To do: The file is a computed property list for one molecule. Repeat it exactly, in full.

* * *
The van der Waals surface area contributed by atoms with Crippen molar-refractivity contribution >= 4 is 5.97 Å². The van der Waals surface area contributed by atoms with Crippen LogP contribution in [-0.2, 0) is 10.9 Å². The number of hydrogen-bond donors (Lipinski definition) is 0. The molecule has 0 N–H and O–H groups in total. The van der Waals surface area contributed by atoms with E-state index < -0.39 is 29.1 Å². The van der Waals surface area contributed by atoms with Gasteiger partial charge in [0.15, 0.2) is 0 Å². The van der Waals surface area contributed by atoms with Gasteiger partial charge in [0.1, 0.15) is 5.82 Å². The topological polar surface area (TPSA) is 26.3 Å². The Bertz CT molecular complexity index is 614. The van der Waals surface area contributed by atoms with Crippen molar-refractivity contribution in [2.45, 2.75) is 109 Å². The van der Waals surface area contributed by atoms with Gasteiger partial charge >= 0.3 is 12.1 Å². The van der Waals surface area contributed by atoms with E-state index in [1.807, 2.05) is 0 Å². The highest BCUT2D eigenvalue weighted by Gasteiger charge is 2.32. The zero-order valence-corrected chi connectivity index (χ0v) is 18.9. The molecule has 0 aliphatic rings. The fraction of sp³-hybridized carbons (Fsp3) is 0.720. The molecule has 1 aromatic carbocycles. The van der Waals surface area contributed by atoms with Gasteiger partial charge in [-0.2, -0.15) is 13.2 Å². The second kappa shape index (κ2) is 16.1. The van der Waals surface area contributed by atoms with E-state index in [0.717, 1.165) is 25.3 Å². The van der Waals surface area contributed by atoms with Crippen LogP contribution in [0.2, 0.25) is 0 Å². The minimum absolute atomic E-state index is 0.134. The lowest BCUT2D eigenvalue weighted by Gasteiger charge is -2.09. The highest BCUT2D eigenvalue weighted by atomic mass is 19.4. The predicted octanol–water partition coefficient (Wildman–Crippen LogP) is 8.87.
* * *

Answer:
The van der Waals surface area contributed by atoms with Crippen molar-refractivity contribution >= 4 is 5.97 Å². The van der Waals surface area contributed by atoms with Crippen LogP contribution in [-0.2, 0) is 10.9 Å². The number of hydrogen-bond donors (Lipinski definition) is 0. The molecule has 0 N–H and O–H groups in total. The van der Waals surface area contributed by atoms with E-state index < -0.39 is 29.1 Å². The van der Waals surface area contributed by atoms with Gasteiger partial charge in [0.15, 0.2) is 0 Å². The van der Waals surface area contributed by atoms with Gasteiger partial charge in [0.1, 0.15) is 5.82 Å². The topological polar surface area (TPSA) is 26.3 Å². The Bertz CT molecular complexity index is 614. The van der Waals surface area contributed by atoms with Crippen molar-refractivity contribution in [2.45, 2.75) is 109 Å². The van der Waals surface area contributed by atoms with Gasteiger partial charge >= 0.3 is 12.1 Å². The van der Waals surface area contributed by atoms with E-state index in [1.807, 2.05) is 0 Å². The highest BCUT2D eigenvalue weighted by Gasteiger charge is 2.32. The zero-order valence-corrected chi connectivity index (χ0v) is 18.9. The molecule has 0 aliphatic rings. The fraction of sp³-hybridized carbons (Fsp3) is 0.720. The molecule has 1 aromatic carbocycles. The van der Waals surface area contributed by atoms with Gasteiger partial charge in [-0.2, -0.15) is 13.2 Å². The second kappa shape index (κ2) is 16.1. The van der Waals surface area contributed by atoms with E-state index in [0.717, 1.165) is 25.3 Å². The van der Waals surface area contributed by atoms with Crippen LogP contribution in [0.2, 0.25) is 0 Å². The minimum absolute atomic E-state index is 0.134. The lowest BCUT2D eigenvalue weighted by Gasteiger charge is -2.09. The highest BCUT2D eigenvalue weighted by atomic mass is 19.4. The predicted octanol–water partition coefficient (Wildman–Crippen LogP) is 8.87.